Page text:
In "Tret'ia Pateticheskaia" (1958), the play that ends the trilogy, Pogodin jumps to the other extreme, presenting not the flesh and blood Lenin, but Lenin as a symbolic construction. It could be said that this Lenin is not the "father" (God) and not the "son" (Christ), but the holy spirit of the revolution. The events of the play unfold between the spring of 1922 and the winter of 1924. Lenin, far from being the protagonist of the play, is nonetheless constantly on the lips and in the minds of all of the "good characters" As for his actions, he is adamant in the importance given to social context, refusing to forgive a Bolshevik who has 'sinned' and would not look into the 'personal side' of affairs, and humorous, soft and gentle with his loved ones. Yet his gentleness does not make him accessible; it is an introspective, otherworldly gentleness. This aspect is emphasized in the play when one of the characters remarks after meeting Lenin: "Человек... как я... А дивный."30 ("He's a person... just like me... but he's wondrous all the same.") In this wistful distance from the material world, we see a tired, melancholy Lenin, not just on the eve of his death but already in 1922: he knows that there are people who doubt his life's work - the revolution - and he dies with this knowledge and disappointment, yet somehow reconciled with it. Even though he is not the central figure in the play, the other characters (even the ones who know him but briefly) feel that 'the world is orphaned', the spirit which kindled the revolution has largely subsided with the death of this man. Thus, the efforts to make Lenin's image believable and corporeal ultimately have a completely different effect.
The new Lenin cult followed the same forms, but in a more polished and pervasive way; no area of public life is left untouched. The "trading" of Lenin's image also gained new popularity: he appeared everywhere from posters to lacquer boxes. In 1967, on the 50th anniversary of October Revolution, the celebrations returned with magnificent splendor, a huge portrait of Lenin being suspended in the sky.31 Indeed, with the reestablishment of the cult, the image of the leader of the Revolution became a commodity on a truly capitalist scale. Thus, this new, more extensive Lenin cult bore more similarities to the Stalin cult that preceded it. Of course, this "heredity" is not surprising, considering that this time the Lenin cult was artificially reestablished to replace the Stalin cult. It would seem that the historical gap between the 1920s and the 1960s could not be overcome without leaving a trace: the return to the original Lenin myth was no longer possible. This ironic attempt to reappropriate the signifier by its long-displaced signified was bound to fail. What the Khruschevian era could offer was not the reacquisition of the lost original signified, but an artificial installation of a fabricated, still-born signified into the gaping hole.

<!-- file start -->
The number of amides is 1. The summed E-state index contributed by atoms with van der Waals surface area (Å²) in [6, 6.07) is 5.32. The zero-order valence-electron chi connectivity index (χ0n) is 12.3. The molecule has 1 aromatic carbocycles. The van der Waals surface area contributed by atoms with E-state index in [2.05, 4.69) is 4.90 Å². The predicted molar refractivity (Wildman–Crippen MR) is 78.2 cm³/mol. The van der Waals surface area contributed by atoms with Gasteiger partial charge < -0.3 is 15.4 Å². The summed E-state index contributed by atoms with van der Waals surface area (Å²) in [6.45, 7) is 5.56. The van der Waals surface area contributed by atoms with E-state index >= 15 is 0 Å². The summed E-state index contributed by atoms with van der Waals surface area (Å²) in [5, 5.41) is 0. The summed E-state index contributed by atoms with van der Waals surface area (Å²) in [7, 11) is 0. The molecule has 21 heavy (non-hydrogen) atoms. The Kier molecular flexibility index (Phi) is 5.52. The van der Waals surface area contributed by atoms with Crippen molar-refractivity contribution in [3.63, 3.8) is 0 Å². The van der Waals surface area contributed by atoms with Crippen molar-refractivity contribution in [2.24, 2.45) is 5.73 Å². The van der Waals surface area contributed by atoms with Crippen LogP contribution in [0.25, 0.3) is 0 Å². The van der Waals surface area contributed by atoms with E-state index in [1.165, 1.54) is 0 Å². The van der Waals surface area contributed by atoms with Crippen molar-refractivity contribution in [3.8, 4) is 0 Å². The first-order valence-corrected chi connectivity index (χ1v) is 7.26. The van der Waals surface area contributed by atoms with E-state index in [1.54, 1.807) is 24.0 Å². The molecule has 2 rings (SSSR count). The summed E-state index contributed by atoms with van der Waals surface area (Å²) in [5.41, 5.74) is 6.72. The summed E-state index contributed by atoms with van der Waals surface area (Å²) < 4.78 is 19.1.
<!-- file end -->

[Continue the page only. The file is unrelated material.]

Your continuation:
The most prolific "Lenin playwright", Mikhail Shatrov, is considered Pogodin's pupil, yet he surpassed his teacher in writing not three, but more than a dozen plays about the Leader. In the five volumes of Shatrov's collected works only a few plays do not touch upon Lenin and his life; it seems that Shatrov dedicated himself to the role of the last Lenin bard in the pre-perestroika era. In order to reveal unknown nuances of Lenin's character and biography, Shatrov placed his plays in different and unexpected periods in his past, and yet in their style and essence the plays all seem to belong to a whole and complete piece, an endless Lenin saga. Considered "rebellious" and provocative when writing and consistently panned by critics, especially the devout Leninists, Shatrov is, nevertheless, widely staged across the Soviet Union by such prominent directors as Zakharov, Efremov, Liubimov and Sturua